Jessica Melanson ‘21
Austin Scholars is a living-learning community on campus that most people have heard about, but are not really aware of what it is or what its members do. Most commonly people say, “Oh! I’ve heard of that. It’s a community service thing, right?” While there is a huge community service aspect to the program (it’s motto is “Building the City of God,” after all), that’s not the only thing that makes Austin Scholars special.
Austin Scholars is the oldest living-learning community on campus. The program was originally run by Father Ray Dlugos, but Sister Jeanne Gribaudo took over and revamped the program in 2015. Sister Jeanne was inspired to set up the program to allow reflection to play an integral role in community service work. She noticed that students who did community service for classes failed to look back on their work and realize the impact they had on the community.
In 2015, the program had 54 students, and was a program designed for freshmen living on campus. Today, and now with second faculty advisor, Dorie Mansen, the program has over 250 students, and is a 4-year program for both residents and commuters.
Austin Scholars have many events during the school year, including ice cream socials, guest speakers, and class dinners with Sister Jeanne and Mansen to discuss the program and community service work.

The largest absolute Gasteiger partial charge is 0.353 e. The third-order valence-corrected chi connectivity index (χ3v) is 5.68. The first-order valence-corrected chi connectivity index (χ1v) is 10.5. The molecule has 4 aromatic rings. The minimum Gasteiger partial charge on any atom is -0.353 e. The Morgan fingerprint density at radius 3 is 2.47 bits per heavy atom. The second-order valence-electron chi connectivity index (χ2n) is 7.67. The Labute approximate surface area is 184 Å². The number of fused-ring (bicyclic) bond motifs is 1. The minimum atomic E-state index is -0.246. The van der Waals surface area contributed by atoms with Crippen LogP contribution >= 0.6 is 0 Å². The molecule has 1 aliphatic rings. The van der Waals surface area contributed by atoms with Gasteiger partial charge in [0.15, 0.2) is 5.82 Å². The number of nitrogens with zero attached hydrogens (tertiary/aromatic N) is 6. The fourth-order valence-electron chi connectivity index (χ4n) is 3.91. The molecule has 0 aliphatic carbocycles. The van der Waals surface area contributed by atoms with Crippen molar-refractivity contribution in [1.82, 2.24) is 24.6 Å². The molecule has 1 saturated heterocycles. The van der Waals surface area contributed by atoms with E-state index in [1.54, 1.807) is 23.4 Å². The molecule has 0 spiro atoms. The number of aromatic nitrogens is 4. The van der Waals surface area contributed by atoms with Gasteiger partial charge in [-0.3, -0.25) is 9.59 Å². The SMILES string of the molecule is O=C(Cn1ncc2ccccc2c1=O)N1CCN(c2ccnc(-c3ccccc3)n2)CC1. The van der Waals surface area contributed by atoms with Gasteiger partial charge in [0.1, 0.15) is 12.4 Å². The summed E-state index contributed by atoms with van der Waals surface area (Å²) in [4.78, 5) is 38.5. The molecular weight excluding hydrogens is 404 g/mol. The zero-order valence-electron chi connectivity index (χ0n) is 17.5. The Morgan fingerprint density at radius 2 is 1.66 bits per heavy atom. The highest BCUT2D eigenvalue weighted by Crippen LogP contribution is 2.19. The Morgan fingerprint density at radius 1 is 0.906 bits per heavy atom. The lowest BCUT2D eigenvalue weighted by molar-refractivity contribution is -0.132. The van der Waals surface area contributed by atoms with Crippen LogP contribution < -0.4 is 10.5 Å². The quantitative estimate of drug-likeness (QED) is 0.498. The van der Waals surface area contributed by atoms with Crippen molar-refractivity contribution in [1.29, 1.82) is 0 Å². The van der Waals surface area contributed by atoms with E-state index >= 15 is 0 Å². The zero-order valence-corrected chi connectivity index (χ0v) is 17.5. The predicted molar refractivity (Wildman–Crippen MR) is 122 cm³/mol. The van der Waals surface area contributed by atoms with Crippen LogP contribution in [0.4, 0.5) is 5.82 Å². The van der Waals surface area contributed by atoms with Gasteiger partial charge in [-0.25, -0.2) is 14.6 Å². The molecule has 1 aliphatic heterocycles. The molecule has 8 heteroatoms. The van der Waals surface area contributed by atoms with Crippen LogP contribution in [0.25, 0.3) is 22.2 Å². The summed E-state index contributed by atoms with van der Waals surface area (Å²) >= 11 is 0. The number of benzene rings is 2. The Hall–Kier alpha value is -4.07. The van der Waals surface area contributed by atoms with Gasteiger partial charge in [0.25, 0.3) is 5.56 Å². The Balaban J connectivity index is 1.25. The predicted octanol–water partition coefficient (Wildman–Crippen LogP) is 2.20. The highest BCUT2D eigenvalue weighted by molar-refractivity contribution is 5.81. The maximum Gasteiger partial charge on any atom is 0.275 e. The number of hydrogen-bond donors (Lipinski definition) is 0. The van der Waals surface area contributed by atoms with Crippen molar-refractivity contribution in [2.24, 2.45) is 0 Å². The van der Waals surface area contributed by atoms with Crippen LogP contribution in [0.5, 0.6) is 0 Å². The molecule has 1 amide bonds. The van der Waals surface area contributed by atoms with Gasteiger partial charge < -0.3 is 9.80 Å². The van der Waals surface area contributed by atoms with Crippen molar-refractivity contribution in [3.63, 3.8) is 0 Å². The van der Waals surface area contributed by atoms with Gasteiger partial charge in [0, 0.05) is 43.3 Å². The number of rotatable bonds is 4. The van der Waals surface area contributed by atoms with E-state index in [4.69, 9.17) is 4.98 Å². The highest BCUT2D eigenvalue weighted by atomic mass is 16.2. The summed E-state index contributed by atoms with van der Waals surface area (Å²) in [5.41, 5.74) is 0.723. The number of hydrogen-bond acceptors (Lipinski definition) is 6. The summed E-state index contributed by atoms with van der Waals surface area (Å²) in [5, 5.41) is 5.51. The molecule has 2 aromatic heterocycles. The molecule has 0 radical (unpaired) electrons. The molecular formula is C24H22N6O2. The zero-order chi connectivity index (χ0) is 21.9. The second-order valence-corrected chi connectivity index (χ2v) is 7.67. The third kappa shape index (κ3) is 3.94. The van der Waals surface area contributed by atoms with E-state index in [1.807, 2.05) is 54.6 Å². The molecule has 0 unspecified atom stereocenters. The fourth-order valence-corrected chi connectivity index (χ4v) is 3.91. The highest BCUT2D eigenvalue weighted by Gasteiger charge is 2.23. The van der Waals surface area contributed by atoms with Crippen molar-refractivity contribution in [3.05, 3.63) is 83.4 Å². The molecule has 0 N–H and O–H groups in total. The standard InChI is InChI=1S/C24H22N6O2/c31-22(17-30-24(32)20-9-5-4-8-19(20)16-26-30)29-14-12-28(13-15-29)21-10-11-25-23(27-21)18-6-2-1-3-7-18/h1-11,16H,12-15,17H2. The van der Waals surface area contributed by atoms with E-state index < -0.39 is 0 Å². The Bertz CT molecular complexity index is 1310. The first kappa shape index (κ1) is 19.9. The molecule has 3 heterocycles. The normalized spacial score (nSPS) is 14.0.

Danielle Hersey, a junior at Merrimack, joined the program because she did a lot of community service in high school and wanted to continue in college. “Austin Scholars has given me a family away from home as well as a place to reflect and serve in a comfortable environment,” said Hersey.
Freshmen and sophomores involved are required to take one class a semester for Austin Scholars. Reflection plays a critical part in these classes as students discuss the services they participated in and how it helps the community. While anybody can add a minor in RTS, Austin Scholars are more likely to minor in it because they take three of the five required courses for the minor.
Austin Scholars work closely with the Steven’s Service Learning Center on campus. The service sites vary with some of them in Lawrence or Lowell and others right on campus.
“I have done community service since I was in sixth grade, and it always feels good being able to help those in my community,” said Kelly Nolan, a junior at Merrimack. Nolan’s favorite aspects of Austin Scholars are community service through Hands to Help and the friends she’s made through the program.
Austin Scholars is more than just a “community service thing.” It’s a living-learning community that builds its own community and gets students to think deeply about the world around them. It’s a program that makes a place as large as college seem smaller. It’s a program that is truly building the city of God.